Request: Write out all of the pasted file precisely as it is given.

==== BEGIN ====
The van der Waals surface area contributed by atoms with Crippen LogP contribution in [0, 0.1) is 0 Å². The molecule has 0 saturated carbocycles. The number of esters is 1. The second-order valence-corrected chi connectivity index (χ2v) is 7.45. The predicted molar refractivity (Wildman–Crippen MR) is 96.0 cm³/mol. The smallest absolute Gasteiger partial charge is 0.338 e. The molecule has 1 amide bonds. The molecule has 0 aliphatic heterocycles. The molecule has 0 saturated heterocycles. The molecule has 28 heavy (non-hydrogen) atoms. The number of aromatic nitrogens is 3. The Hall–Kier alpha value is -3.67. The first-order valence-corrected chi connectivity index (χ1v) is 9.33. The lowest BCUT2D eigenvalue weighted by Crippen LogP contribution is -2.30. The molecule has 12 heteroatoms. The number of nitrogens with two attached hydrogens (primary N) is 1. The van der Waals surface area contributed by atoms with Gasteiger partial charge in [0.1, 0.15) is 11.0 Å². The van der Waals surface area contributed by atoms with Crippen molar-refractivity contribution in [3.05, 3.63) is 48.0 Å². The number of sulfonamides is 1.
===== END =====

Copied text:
The van der Waals surface area contributed by atoms with Crippen LogP contribution in [0, 0.1) is 0 Å². The molecule has 0 saturated carbocycles. The number of esters is 1. The second-order valence-corrected chi connectivity index (χ2v) is 7.45. The predicted molar refractivity (Wildman–Crippen MR) is 96.0 cm³/mol. The smallest absolute Gasteiger partial charge is 0.338 e. The molecule has 1 amide bonds. The molecule has 0 aliphatic heterocycles. The molecule has 0 saturated heterocycles. The molecule has 28 heavy (non-hydrogen) atoms. The number of aromatic nitrogens is 3. The Hall–Kier alpha value is -3.67. The first-order valence-corrected chi connectivity index (χ1v) is 9.33. The lowest BCUT2D eigenvalue weighted by Crippen LogP contribution is -2.30. The molecule has 12 heteroatoms. The number of nitrogens with two attached hydrogens (primary N) is 1. The van der Waals surface area contributed by atoms with Gasteiger partial charge in [0.1, 0.15) is 11.0 Å². The van der Waals surface area contributed by atoms with Crippen molar-refractivity contribution in [3.05, 3.63) is 48.0 Å². The number of sulfonamides is 1.